Securing permission to launch still involves safety requirements, reentry licensing, financial responsibility requirements, site operations licensing, and various environmental impact requirements. If this sort of regime had been in place in the early part of this century, the civil aviation industry probably would still be a dream waiting for a deregulated future to be realized.
Because of this regulatory regime, Kistler Aerospace, which is developing a reusable launch vehicle, was required to meet with local interest groups and Indian tribes, and draft extensive environmental impact statement as part of its effort to secure permission to launch from a federal test facility in Nevada. J.P. Aerospace of California was competing for the private Cheap Access to Space (CATS) prize of $250,000 for placing a payload 124 miles above the Earth by November 8, 2000. It began the effort to secure permission to launch from the Black Rock Desert in northern Nevada in May, 2000. The company was informed in late September by the government that it would take another two months to process the license. J.P. Aerospace missed the deadline. Other companies too have lost business because of the licensing process. Potentially customers generally want two month lead time for launches. Since it often takes launchers six or more months to secure a license, it is obvious how private providers are hindered.
It is no wonder that other countries, for example, Australia, are openly courting American companies to launch from their less‐regulated facilities. Add to the licensing difficulties the fact that many government branches and agencies still have jurisdiction over the activities of space enterprises and it is also little wonder that they have failed to develop faster.
The Commercial Space Act of 1998 sought to remove barriers to private space efforts. It did, for example, remove the ban on private providers bringing vehicles and payloads, including private travelers, back from space. It also required NASA to purchase services rather than hardware whenever possible. But due to lack of enforcement, NASA has not had to honor this mandate.
Further, the fact that the regulatory regime continues to change introduces uncertainty to a sector in which uncertainties in technologies are already major problems. This uncertainty concerning the regulatory regime itself is a major barrier to investments and the expansion of private space activities.
Another extremely serious hindrance to private space activities in general is the export control regime. In 1998 Congress passed the Strom Thurmond National Defense Authorization Act. That law transferred jurisdiction over exports from the Commerce Department to the State Department, which has been much stricter and slower in approving exports. Already the American satellite industry is being seriously harmed. We saw how the delay in authorizing the export of a tether helped kill the Mir space station. This law is harming the private space sector in general and certainly will hinder the emergence of private space travel.
Perhaps one way to deal with the regulatory problems faced by private space entrepreneurs, in addition to changing the laws, would be to establish an ombudsman both to help such entrepreneurs through the regulatory process and to monitor each step of the process. This monitoring will illuminate the regulatory roadblocks and thus better allow policy makers to eliminate them.
Other ways to help the space sector in general and thus private space travel would be to create and enterprise zone in orbit, to not tax or regulate commercial activities off the Earth’s surface. After all, taxes are one of the greatest burdens on private commerce. Private parties in space would provide all of their own services and thus the government would have little cause to charge them for services provided on Earth. In the long run potential problems with the Outer Space Treaty also will have to be dealt with to ensure that private space travelers and the companies providing such services are secure in their property and liberties.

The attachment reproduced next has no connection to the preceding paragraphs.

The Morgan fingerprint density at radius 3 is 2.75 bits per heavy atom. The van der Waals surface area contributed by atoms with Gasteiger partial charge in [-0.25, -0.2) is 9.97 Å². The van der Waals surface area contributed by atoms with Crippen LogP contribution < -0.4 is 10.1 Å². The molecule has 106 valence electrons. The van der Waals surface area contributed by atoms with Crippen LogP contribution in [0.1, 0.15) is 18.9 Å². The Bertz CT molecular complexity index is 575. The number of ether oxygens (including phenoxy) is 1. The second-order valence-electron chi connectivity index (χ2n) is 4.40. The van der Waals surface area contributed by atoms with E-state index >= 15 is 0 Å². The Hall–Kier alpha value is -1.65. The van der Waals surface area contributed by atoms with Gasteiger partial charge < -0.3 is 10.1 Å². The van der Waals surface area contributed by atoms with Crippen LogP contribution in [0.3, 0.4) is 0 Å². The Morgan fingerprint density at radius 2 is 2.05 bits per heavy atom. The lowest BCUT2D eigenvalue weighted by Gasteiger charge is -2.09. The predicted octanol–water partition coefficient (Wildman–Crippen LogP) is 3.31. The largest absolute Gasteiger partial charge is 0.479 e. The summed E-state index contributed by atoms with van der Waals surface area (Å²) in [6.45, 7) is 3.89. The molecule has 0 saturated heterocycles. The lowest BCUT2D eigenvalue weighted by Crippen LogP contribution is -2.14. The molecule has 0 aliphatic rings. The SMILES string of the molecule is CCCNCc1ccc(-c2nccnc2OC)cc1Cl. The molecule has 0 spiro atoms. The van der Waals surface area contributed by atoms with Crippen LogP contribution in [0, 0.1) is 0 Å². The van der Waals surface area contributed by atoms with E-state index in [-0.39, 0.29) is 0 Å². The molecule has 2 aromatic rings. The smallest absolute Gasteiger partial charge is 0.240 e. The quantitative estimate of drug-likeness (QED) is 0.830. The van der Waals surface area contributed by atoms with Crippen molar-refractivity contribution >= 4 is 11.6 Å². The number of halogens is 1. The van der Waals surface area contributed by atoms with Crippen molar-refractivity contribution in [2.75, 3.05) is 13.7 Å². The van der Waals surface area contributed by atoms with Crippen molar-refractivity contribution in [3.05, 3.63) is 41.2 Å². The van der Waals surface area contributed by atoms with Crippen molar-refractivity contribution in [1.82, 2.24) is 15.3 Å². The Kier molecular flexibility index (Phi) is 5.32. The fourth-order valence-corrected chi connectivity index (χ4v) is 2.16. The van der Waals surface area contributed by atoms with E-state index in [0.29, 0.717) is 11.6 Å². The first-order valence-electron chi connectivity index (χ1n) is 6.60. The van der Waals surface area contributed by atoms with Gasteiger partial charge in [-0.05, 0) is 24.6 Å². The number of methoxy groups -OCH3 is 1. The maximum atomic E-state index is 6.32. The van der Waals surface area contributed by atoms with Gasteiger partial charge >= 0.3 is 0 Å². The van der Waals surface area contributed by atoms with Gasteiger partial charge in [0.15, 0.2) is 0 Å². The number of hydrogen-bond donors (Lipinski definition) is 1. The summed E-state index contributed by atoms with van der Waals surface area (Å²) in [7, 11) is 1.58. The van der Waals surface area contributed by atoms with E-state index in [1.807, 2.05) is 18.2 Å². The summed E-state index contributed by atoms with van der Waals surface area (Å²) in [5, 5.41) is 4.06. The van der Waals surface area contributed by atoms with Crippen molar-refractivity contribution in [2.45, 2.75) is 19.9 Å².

In addition to changing the regulatory regime, something must be done about the ISS. We have seen how NASA often uses its influence to stifle private space efforts. There is also always the danger of unfair NASA competition with the private sector. The ISS and NASA’s role in it poses just such a problem. Those dangers must be contained if private space travel is not to face even more roadblocks.
It would be best if the station were privatized, but that would be politically difficult since the United States is in partnership with other governments in the ISS. Thus a possible alternative would be to organize the ISS like an airport authority or a multi‐jurisdictional port authority like the Port Authority of New York and New Jersey. Such a station authority would be chartered among the station’s owners, that is, the governments that are participating. NASA would not be U.S. government representative on the authority though it could be a customer or tenant on the station. That authority initially would provide infrastructure, safety, utilities and a regime that would allow private parties to run commercial operations on the station. The private sector could take over even those functions at some point. The authority would not be allowed to finance any station business operations, to expand into unrelated businesses, or to own any stock in station contractors. Those restrictions also would apply to NASA itself. In addition to commercial activities, the private sector would provide and pay for all future travel to and from the station, station operations, maintenance, and expansion.
Such an approach would mean that station resources would be allocated for the highest valued activities. A real market would be created. Because market prices would be paid, this approach would help contain the danger of unfair competition from a government station to a private station.
It is also important that a station port authority arrangement allow for private sector expansion and perhaps even eventual takeover of the station. For example, perhaps to expand activities, one provider wants to add infrastructure that would provide energy cheaper than the shared energy facilities. It would not be sound policy if the station owners, the governments, could veto such a move in order to hold on to their control and stake in the station.
The discussion above highlighted the potential for private space travel. The potential of such a sector can serve as a reason for policy makers to renew their efforts to reduce and eliminate regulations on the private space sector.
If the right policies are initiated, space can become a realm not just for NASA astronauts but for all Americans.